When our mom believes no one is looking, she does everything by herself. How come? - AgingCare.com

When our mom believes no one is looking, she does everything by herself. How come?

Follow
Share

Our mom is still mobile. Once she's helped into a sitting position in the morning to get out of bed, she then uses her walker to get from her bed to her potty (approximately 7-8 feet). The lid to her potty is usually closed so she gets in her position and then lifts it up. She wears depends so while standing and holding on to her walker, she pulls down her depends to right below her knees. Then she sits down and uses the potty. Then, she stands up, while holding on to her walker, pulls up her depends and then uses her walker to get to her chair/recliner which is approximately 10-12 feet away. However, when she feels/thinks no one can see her, she'll do EVERY SINGLE THING by herself and in an extremely minimal amount of time. We have watched her of course w/out her knowing and that's how we learned this. So my question is... what do we do when we know full well she can maneuver around and do everything on her own but, she'll act unbelievably pitiful when we're around, yelling out for help or even standing in a position for several minutes or so calling out and saying she needs help?? This is becoming overwhelmingly overwhelming, if that even makes sense?? Please help. Thank you so much.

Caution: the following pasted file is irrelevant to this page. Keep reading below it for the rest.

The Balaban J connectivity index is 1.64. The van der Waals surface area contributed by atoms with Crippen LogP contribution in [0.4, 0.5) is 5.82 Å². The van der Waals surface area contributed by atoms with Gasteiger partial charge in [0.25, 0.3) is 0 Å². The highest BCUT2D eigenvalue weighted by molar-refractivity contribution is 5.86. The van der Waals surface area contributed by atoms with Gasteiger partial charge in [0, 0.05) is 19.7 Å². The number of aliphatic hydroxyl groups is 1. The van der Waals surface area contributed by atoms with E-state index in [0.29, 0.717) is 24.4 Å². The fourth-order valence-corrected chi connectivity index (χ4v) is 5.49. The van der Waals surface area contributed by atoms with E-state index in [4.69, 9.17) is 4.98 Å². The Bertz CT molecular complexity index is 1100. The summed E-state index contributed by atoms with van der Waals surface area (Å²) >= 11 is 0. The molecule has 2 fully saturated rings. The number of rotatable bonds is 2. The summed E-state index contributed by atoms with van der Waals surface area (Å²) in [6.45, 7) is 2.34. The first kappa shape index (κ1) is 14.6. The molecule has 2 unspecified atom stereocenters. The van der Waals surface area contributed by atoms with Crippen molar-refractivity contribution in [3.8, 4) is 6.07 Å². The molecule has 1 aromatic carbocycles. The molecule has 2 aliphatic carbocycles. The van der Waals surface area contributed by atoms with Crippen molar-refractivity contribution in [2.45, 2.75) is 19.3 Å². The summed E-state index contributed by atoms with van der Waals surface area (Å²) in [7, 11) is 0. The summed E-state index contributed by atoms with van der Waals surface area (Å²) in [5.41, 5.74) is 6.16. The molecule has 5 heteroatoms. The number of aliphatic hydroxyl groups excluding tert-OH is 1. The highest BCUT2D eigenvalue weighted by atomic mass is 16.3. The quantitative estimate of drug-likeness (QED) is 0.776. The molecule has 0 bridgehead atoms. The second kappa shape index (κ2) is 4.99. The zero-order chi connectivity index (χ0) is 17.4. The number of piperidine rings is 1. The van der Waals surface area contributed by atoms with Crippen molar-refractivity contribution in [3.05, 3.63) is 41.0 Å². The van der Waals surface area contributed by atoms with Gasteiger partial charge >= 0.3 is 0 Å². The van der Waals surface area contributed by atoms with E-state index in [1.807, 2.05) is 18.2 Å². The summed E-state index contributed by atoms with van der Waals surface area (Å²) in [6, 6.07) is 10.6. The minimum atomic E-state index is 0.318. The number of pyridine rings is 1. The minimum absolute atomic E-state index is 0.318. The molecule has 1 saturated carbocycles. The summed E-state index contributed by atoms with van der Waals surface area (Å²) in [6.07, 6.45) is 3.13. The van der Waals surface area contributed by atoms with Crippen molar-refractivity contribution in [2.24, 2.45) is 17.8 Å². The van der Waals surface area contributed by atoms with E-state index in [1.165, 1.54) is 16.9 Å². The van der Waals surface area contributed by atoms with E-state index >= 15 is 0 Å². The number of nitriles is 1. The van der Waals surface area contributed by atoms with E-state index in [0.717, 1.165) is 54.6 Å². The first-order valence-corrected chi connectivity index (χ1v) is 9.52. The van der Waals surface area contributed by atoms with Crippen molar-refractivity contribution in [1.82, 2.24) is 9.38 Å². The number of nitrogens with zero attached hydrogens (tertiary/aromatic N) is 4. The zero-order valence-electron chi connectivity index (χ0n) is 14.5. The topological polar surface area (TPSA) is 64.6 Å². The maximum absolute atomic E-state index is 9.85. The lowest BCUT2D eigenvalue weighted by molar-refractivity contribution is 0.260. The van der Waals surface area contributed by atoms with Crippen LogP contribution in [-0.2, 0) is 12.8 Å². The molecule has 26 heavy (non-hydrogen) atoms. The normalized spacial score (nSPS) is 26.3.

This question has been closed for answers. Ask a New Question.
18

Answers

Show:
Your mom has Parkinson's, right? Does she have any signs of early dementia? Any hallucinations, sleep disturbances, loss of sense of smell, any behavior out of the ordinary?

My husband had Lewy Body Dementia, which is very similar to Parkinson's with Dementia. A hallmark of this kind of dementia is fluctuation in cognition and behavior. It is literally true that such a person may not be able to do something at 2 pm but can do it at 3:30. I know of one case where the care center assumed the resident was trying to manipulate them. They had dealt with ALZ but never LBD. That whole scene got very ugly before the center got some training.

It sounds like your mom may be manipulating the situation to get attention, especially since she can do things when no one is looking. But I think you should consider the possibility of genuine fluctuating abilities, especially if she has any signs of dementia.